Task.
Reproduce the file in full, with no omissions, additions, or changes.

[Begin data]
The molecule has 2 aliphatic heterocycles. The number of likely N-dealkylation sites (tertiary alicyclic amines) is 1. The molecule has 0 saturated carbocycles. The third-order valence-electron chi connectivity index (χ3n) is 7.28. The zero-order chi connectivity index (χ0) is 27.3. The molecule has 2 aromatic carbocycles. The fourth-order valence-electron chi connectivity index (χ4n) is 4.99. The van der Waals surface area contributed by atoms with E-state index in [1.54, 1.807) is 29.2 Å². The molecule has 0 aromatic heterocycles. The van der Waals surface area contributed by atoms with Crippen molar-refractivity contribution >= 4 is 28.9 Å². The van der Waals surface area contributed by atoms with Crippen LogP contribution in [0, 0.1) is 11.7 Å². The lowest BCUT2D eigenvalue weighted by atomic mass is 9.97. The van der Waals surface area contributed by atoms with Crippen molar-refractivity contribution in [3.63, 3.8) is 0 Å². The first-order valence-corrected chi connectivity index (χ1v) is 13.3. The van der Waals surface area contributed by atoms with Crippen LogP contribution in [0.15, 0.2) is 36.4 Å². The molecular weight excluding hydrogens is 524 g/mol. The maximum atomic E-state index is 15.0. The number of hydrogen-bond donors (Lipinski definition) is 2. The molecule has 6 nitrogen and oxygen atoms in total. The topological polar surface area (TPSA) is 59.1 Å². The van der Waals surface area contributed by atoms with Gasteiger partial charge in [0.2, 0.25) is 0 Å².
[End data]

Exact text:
The molecule has 2 aliphatic heterocycles. The number of likely N-dealkylation sites (tertiary alicyclic amines) is 1. The molecule has 0 saturated carbocycles. The third-order valence-electron chi connectivity index (χ3n) is 7.28. The zero-order chi connectivity index (χ0) is 27.3. The molecule has 2 aromatic carbocycles. The fourth-order valence-electron chi connectivity index (χ4n) is 4.99. The van der Waals surface area contributed by atoms with E-state index in [1.54, 1.807) is 29.2 Å². The molecule has 0 aromatic heterocycles. The van der Waals surface area contributed by atoms with Crippen molar-refractivity contribution >= 4 is 28.9 Å². The van der Waals surface area contributed by atoms with Crippen LogP contribution in [0, 0.1) is 11.7 Å². The lowest BCUT2D eigenvalue weighted by atomic mass is 9.97. The van der Waals surface area contributed by atoms with Crippen molar-refractivity contribution in [3.63, 3.8) is 0 Å². The first-order valence-corrected chi connectivity index (χ1v) is 13.3. The van der Waals surface area contributed by atoms with Crippen LogP contribution in [0.15, 0.2) is 36.4 Å². The molecular weight excluding hydrogens is 524 g/mol. The maximum atomic E-state index is 15.0. The number of hydrogen-bond donors (Lipinski definition) is 2. The molecule has 6 nitrogen and oxygen atoms in total. The topological polar surface area (TPSA) is 59.1 Å². The van der Waals surface area contributed by atoms with Gasteiger partial charge in [0.2, 0.25) is 0 Å².